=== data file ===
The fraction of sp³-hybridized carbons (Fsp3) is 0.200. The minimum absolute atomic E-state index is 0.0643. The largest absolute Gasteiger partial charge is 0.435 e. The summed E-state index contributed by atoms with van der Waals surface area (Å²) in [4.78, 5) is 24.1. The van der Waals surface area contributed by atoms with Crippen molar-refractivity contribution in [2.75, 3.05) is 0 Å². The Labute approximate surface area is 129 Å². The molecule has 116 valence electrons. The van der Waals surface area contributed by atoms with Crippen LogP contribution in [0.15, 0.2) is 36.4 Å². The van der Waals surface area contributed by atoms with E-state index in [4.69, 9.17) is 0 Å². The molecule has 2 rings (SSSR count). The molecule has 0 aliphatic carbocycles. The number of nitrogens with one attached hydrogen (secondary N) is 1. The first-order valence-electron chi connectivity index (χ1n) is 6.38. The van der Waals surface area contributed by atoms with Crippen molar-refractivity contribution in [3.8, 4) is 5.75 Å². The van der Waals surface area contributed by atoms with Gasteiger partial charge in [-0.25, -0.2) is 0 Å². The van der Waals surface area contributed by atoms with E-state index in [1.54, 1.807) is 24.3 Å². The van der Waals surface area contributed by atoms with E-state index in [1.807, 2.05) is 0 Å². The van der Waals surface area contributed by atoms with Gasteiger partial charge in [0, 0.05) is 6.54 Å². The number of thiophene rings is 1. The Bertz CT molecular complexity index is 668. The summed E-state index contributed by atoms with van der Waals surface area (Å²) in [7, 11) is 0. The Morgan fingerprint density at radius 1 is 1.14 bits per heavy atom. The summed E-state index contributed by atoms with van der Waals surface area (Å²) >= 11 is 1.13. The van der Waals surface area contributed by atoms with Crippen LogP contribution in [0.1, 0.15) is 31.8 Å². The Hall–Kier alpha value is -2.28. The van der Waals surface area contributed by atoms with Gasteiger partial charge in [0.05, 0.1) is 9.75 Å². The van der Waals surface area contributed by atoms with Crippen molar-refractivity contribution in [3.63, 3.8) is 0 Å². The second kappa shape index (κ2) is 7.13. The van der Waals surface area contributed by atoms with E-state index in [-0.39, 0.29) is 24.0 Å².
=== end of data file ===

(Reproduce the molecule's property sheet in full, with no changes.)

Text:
The fraction of sp³-hybridized carbons (Fsp3) is 0.200. The minimum absolute atomic E-state index is 0.0643. The largest absolute Gasteiger partial charge is 0.435 e. The summed E-state index contributed by atoms with van der Waals surface area (Å²) in [4.78, 5) is 24.1. The van der Waals surface area contributed by atoms with Crippen molar-refractivity contribution in [2.75, 3.05) is 0 Å². The Labute approximate surface area is 129 Å². The molecule has 116 valence electrons. The van der Waals surface area contributed by atoms with Crippen LogP contribution in [0.15, 0.2) is 36.4 Å². The van der Waals surface area contributed by atoms with E-state index in [4.69, 9.17) is 0 Å². The molecule has 2 rings (SSSR count). The molecule has 0 aliphatic carbocycles. The number of nitrogens with one attached hydrogen (secondary N) is 1. The first-order valence-electron chi connectivity index (χ1n) is 6.38. The van der Waals surface area contributed by atoms with Crippen molar-refractivity contribution in [3.8, 4) is 5.75 Å². The van der Waals surface area contributed by atoms with Gasteiger partial charge in [-0.25, -0.2) is 0 Å². The van der Waals surface area contributed by atoms with E-state index in [1.54, 1.807) is 24.3 Å². The van der Waals surface area contributed by atoms with E-state index in [1.807, 2.05) is 0 Å². The van der Waals surface area contributed by atoms with Gasteiger partial charge in [0, 0.05) is 6.54 Å². The number of thiophene rings is 1. The Bertz CT molecular complexity index is 668. The summed E-state index contributed by atoms with van der Waals surface area (Å²) in [7, 11) is 0. The Morgan fingerprint density at radius 1 is 1.14 bits per heavy atom. The summed E-state index contributed by atoms with van der Waals surface area (Å²) >= 11 is 1.13. The van der Waals surface area contributed by atoms with Crippen LogP contribution in [0.1, 0.15) is 31.8 Å². The Hall–Kier alpha value is -2.28. The van der Waals surface area contributed by atoms with Gasteiger partial charge in [0.05, 0.1) is 9.75 Å². The van der Waals surface area contributed by atoms with Crippen molar-refractivity contribution in [3.63, 3.8) is 0 Å². The second kappa shape index (κ2) is 7.13. The van der Waals surface area contributed by atoms with E-state index in [-0.39, 0.29) is 24.0 Å².